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Bangladesh to amend Labour Act again to address EU concerns

Moinul Haque | Published: 22:50, Oct 24,2020 | Updated: 18:17, Oct 25,2020

 
 

The government has taken a move to amend the Bangladesh Labour Act 2006 further to address the concerns raised by the European Union over specific labour issues including freedom of association and rights to collective bargaining.

The labour ministry has already formed a tripartite committee to amend the BLA as per the ‘suggested actions on labour rights’ provided by the EU in November last year to continue receiving tariff preferences in the economic bloc under the new generalised scheme of preferences from 2024.

Responding to the EU suggestions, the government in January submitted a time-bound action plan to the EU to address the bloc’s concerns within six months to two years.

The EU incorporated nine issues including amendment of BLA, labour rules and EPZ labour law in line with International Labour Organisation conventions, establishing an action plan to eliminate child labour by 2025, combating violence against workers, increasing success rate of trade union registration application, eliminating backlog of cases at labour courts, filling the vacant posts of labour inspectors, ensuring proper work of remediation coordination cell and ratifying ILO conventions 29 and 138.

‘The ministry has recently formed a tripartite committee to amend the BLA in line with its promise to the EU and the committee will start its work soon.’ labour ministry additional secretary Md Rezaul Haque told New Age on Saturday.

He said that as per the government promise the further amendment to the BLA would be completed by the first quarter of 2022 and labour rules by the first half of 2021.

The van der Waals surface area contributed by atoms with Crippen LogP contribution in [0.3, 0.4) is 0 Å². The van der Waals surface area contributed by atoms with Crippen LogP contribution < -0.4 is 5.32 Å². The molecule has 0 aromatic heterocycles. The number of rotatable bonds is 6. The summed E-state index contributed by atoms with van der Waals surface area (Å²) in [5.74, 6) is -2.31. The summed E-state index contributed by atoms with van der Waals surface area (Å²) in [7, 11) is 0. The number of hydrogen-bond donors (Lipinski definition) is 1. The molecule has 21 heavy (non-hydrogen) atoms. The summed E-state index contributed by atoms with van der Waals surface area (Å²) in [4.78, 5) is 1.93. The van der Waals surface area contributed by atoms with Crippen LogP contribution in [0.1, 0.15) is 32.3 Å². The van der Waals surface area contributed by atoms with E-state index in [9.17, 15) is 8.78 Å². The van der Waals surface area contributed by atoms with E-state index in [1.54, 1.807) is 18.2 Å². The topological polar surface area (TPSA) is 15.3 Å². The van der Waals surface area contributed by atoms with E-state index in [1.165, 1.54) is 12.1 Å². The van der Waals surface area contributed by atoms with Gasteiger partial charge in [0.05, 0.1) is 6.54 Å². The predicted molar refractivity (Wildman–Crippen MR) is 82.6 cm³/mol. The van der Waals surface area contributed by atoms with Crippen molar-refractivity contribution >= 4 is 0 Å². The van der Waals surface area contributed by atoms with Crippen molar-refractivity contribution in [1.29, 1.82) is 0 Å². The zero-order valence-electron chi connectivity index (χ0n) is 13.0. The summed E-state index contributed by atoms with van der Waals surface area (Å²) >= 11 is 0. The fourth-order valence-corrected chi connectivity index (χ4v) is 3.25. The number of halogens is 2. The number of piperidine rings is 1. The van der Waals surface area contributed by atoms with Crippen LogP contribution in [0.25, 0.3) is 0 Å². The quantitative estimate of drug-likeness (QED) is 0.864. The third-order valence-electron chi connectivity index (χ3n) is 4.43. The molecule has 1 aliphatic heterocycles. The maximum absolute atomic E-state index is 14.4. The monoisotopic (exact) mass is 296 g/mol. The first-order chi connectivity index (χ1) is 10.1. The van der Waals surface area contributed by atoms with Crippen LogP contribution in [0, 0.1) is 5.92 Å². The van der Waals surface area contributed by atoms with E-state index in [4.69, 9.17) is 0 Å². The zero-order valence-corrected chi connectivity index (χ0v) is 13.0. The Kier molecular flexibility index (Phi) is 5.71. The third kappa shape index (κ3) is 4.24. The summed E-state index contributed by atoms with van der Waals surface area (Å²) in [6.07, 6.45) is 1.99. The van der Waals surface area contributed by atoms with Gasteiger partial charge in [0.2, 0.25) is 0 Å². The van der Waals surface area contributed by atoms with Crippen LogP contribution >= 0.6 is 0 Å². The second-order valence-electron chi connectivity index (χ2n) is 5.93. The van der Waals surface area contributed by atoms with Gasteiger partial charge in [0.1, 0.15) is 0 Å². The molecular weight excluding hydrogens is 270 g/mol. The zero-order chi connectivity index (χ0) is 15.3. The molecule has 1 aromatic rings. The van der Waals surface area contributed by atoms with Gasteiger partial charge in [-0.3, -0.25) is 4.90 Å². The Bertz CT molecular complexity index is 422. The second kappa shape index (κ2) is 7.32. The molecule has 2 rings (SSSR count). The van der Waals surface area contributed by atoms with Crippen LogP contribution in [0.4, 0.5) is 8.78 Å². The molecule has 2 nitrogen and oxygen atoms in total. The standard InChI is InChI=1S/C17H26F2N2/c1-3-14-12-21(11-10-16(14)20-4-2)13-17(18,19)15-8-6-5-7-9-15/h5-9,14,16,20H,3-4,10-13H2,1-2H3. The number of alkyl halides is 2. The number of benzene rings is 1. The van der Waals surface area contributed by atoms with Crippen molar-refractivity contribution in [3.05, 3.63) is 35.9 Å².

‘Although the committee was formed on October 11, we are yet to start our work due to a minor error as two more representatives from the Department of Labour and the Department of Inspection for Factories and Establishments will be included in the committee,’ Rezaul, also the head of the tripartite committee, said.

The European Commission in its third biennial report on the GSP in February said that during the 2018-2019 reporting period, the European Commission Services and the European External Action Service conducted monitoring missions in Bangladesh and found serious shortcomings in the area of freedom of association.

The report said that countries that were unwilling to address and engage on issues of concern were being more closely scrutinised and through enhanced engagement, the EU intensified the dialogue with three EBA beneficiaries — Bangladesh, Cambodia and Myanmar — to press for concrete actions on and sustainable solutions to serious shortcomings in respecting fundamental human and labour rights.

It said that during an EU monitoring mission in October 2019, the Bangladeshi authorities agreed to develop a roadmap with timeframes for improving labour rights, notably by amending the Bangladesh Labour Act and the Export Processing Zone Act.

The EC report also said that Bangladesh indicated its intention to adopt a National implementation plan to implement the large number of United Nations Universal Periodic Review recommendations accepted by the country.

The EU is the largest export destination for Bangladesh and the main export items under EBA from Bangladesh to the destination are apparel and clothing.

A labour ministry senior official said that they had taken the move to amend the BLA for the third time as the government provided a time-bound action plan to the EU to remain eligible for everything but arms facility.

The government had amended 87 issues in several sections in 2013 and 50 issues in several sections and schedules in 2018 in the BLA.

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